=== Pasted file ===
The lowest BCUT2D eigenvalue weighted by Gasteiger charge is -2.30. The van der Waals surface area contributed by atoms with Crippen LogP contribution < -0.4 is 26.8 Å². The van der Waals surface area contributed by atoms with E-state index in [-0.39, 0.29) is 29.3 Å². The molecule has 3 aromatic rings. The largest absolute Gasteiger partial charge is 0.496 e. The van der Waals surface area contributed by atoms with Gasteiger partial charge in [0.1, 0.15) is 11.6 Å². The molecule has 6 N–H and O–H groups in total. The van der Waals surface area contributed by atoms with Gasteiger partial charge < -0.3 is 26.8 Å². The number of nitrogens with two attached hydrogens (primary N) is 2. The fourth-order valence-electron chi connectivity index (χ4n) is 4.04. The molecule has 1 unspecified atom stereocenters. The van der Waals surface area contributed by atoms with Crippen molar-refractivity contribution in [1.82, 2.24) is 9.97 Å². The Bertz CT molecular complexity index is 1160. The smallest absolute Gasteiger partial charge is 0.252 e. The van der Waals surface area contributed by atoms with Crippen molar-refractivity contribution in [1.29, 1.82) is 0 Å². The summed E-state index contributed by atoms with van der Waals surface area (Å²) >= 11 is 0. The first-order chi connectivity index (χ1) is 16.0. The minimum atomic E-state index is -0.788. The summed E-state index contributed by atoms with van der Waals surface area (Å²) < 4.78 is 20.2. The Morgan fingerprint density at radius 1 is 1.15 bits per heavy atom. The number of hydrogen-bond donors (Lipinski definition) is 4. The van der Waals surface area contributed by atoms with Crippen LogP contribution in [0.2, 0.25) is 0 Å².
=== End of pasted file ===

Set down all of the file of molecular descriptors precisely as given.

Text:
The lowest BCUT2D eigenvalue weighted by Gasteiger charge is -2.30. The van der Waals surface area contributed by atoms with Crippen LogP contribution < -0.4 is 26.8 Å². The van der Waals surface area contributed by atoms with E-state index in [-0.39, 0.29) is 29.3 Å². The molecule has 3 aromatic rings. The largest absolute Gasteiger partial charge is 0.496 e. The van der Waals surface area contributed by atoms with Gasteiger partial charge in [0.1, 0.15) is 11.6 Å². The molecule has 6 N–H and O–H groups in total. The van der Waals surface area contributed by atoms with Gasteiger partial charge < -0.3 is 26.8 Å². The number of nitrogens with two attached hydrogens (primary N) is 2. The fourth-order valence-electron chi connectivity index (χ4n) is 4.04. The molecule has 1 unspecified atom stereocenters. The van der Waals surface area contributed by atoms with Crippen molar-refractivity contribution in [1.82, 2.24) is 9.97 Å². The Bertz CT molecular complexity index is 1160. The smallest absolute Gasteiger partial charge is 0.252 e. The van der Waals surface area contributed by atoms with Crippen molar-refractivity contribution in [1.29, 1.82) is 0 Å². The summed E-state index contributed by atoms with van der Waals surface area (Å²) >= 11 is 0. The first-order chi connectivity index (χ1) is 16.0. The minimum atomic E-state index is -0.788. The summed E-state index contributed by atoms with van der Waals surface area (Å²) < 4.78 is 20.2. The Morgan fingerprint density at radius 1 is 1.15 bits per heavy atom. The number of hydrogen-bond donors (Lipinski definition) is 4. The van der Waals surface area contributed by atoms with Crippen LogP contribution in [0.2, 0.25) is 0 Å².